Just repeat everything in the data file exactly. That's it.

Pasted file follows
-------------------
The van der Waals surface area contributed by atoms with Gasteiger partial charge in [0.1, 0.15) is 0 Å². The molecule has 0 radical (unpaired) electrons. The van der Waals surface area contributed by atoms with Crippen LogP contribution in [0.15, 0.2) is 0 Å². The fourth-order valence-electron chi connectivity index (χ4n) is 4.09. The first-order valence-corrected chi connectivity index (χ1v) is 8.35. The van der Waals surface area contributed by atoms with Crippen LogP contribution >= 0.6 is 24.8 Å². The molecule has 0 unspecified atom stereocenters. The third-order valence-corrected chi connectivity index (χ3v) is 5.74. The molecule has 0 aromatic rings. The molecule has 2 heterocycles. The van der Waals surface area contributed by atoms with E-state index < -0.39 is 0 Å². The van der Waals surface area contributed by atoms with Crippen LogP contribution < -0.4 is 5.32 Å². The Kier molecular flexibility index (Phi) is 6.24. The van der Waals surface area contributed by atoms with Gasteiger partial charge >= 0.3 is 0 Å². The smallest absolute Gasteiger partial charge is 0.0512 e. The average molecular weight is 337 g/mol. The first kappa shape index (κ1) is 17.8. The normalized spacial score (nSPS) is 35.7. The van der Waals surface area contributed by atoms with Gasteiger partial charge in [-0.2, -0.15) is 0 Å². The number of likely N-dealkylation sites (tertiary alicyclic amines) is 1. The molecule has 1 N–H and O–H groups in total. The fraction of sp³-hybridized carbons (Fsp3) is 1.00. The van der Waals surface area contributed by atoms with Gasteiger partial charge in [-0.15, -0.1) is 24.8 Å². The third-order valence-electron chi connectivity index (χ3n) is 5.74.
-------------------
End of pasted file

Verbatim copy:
The van der Waals surface area contributed by atoms with Gasteiger partial charge in [0.1, 0.15) is 0 Å². The molecule has 0 radical (unpaired) electrons. The van der Waals surface area contributed by atoms with Crippen LogP contribution in [0.15, 0.2) is 0 Å². The fourth-order valence-electron chi connectivity index (χ4n) is 4.09. The first-order valence-corrected chi connectivity index (χ1v) is 8.35. The van der Waals surface area contributed by atoms with Crippen LogP contribution >= 0.6 is 24.8 Å². The molecule has 0 unspecified atom stereocenters. The third-order valence-corrected chi connectivity index (χ3v) is 5.74. The molecule has 0 aromatic rings. The molecule has 2 heterocycles. The van der Waals surface area contributed by atoms with E-state index < -0.39 is 0 Å². The van der Waals surface area contributed by atoms with Crippen LogP contribution < -0.4 is 5.32 Å². The Kier molecular flexibility index (Phi) is 6.24. The van der Waals surface area contributed by atoms with Gasteiger partial charge >= 0.3 is 0 Å². The smallest absolute Gasteiger partial charge is 0.0512 e. The average molecular weight is 337 g/mol. The first kappa shape index (κ1) is 17.8. The normalized spacial score (nSPS) is 35.7. The van der Waals surface area contributed by atoms with Gasteiger partial charge in [-0.2, -0.15) is 0 Å². The number of likely N-dealkylation sites (tertiary alicyclic amines) is 1. The molecule has 1 N–H and O–H groups in total. The fraction of sp³-hybridized carbons (Fsp3) is 1.00. The van der Waals surface area contributed by atoms with Gasteiger partial charge in [-0.15, -0.1) is 24.8 Å². The third-order valence-electron chi connectivity index (χ3n) is 5.74.